15. The Council, in its correspondence with my Office, stated that the letter at issue contains supporting information in relation to question 17(a) “Commercial or Economic Considerations” on the application form for the Extension of Duration Application and contended that it is not environmental information.  It also explained that the Extension of Duration Application was refused and the planning permission granted under the related Planning Application has expired.  It noted that there is no mechanism in planning legislation to appeal an extension of duration decision.
 
 
Definition of “environmental information”
 
16. Article 3(1) of the AIE Regulations is the relevant provision to consider where the issue is whether information is “environmental information”. In line with Article 2(1) of the AIE Directive, article 3(1) of the AIE Regulations provides that "environmental information" means:
 
"any information in written, visual, aural, electronic or any other material form on – 
 
(a) the state of the elements of the environment, such as air and atmosphere, water, soil, land, landscape and natural sites including wetlands, coastal and marine areas, biological diversity and its components, including genetically modified organisms and the interaction among these elements,
 
(b) factors, such as substances, energy, noise, radiation or waste, including radioactive waste, emissions, discharges and other releases into the environment, affecting or likely to affect the elements of the environment,
 
(c) measures (including administrative measures), such as policies, legislation, plans, programmes, environmental agreements, and activities affecting or likely to affect the elements and factors referred to in paragraphs (a) and (b) as well as measures or activities designed to protect those elements,
 
(d) reports on the implementation of environmental legislation,
 
(e) cost-benefit and other economic analyses and assumptions used within the framework of the measures and activities referred to in paragraph (c), and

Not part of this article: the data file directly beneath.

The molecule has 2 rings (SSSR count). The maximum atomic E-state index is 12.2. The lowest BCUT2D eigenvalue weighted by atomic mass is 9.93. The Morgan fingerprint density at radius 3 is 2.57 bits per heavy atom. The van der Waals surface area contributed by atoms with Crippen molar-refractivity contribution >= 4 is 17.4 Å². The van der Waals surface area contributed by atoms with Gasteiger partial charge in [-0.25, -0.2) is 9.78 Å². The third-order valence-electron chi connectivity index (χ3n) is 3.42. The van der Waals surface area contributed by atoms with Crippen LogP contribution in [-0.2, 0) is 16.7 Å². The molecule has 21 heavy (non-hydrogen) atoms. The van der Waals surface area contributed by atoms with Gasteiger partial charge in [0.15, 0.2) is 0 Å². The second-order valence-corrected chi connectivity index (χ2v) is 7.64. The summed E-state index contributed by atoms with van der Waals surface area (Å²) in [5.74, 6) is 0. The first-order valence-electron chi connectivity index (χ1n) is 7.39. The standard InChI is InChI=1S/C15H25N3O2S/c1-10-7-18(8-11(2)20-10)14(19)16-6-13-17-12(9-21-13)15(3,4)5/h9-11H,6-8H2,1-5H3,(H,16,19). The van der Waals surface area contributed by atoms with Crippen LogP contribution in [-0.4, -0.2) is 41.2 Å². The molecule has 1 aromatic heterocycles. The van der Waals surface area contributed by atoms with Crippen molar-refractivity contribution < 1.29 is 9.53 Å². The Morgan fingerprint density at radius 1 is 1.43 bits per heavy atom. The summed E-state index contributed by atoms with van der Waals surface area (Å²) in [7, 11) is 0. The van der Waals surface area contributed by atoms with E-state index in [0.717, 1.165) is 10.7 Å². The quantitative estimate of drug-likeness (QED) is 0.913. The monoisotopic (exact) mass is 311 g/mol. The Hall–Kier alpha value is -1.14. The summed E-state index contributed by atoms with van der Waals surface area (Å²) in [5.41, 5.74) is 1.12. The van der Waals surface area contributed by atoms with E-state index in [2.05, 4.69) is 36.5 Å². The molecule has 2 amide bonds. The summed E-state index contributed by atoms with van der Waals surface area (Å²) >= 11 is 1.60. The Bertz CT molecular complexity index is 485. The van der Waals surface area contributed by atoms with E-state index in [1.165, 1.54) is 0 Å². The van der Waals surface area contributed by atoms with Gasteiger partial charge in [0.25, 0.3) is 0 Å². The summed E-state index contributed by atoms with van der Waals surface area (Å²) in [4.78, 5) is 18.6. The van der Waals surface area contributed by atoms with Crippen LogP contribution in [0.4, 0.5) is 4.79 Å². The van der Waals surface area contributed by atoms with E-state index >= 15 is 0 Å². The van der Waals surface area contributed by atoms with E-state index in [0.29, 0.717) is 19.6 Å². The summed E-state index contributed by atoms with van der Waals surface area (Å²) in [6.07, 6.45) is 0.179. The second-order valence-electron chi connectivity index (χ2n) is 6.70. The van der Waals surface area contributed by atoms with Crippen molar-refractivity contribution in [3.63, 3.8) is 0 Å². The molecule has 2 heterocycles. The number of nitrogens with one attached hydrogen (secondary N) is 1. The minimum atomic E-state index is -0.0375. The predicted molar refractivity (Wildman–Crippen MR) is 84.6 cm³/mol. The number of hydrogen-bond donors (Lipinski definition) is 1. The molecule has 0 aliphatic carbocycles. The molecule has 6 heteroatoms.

(f) the state of human health and safety, including the contamination of the food chain, where relevant, conditions of human life, cultural sites and built structures inasmuch as they are, or may be, affected by the state of the elements of the environment referred to in paragraph (a) or, through those elements, by any of the matters referred to in paragraphs (b) and (c). "
 
17. The AIE Regulations transpose the AIE Directive. The AIE Directive was adopted to give effect to the first pillar of the Aarhus Convention in order to increase public access to environmental information so that an informed public can participate more effectively in environmental decision-making. It replaced Council Directive 90/313/EEC, the previous AIE Directive. The right of access under the AIE Regulations is to information “on” one or more of the six categories at (a) to (f) of the definition. According to national and EU case law on the definition of “environmental information”, while the concept of “environmental information” as defined in the AIE Directive is broad (Mecklenburg at paragraph 19), there must be more than a minimal connection with the environment (Glawischnig at paragraph 25). Information does not have to be intrinsically environmental to fall within the scope of the definition (Redmond at paragraph 58; see also ESB at paragraph 43).
 
18. In my view, paragraph (c) of the definition, which provides that “environmental information” means any information on measures (including administrative measures), such as policies, legislation, plans, programmes, environmental agreements, and activities affecting or likely to affect the elements and factors referred to in paragraphs (a) and (b) as well as measures or activities designed to protect those elements, is the most relevant to this review.  Accordingly, I will proceed to consider it first.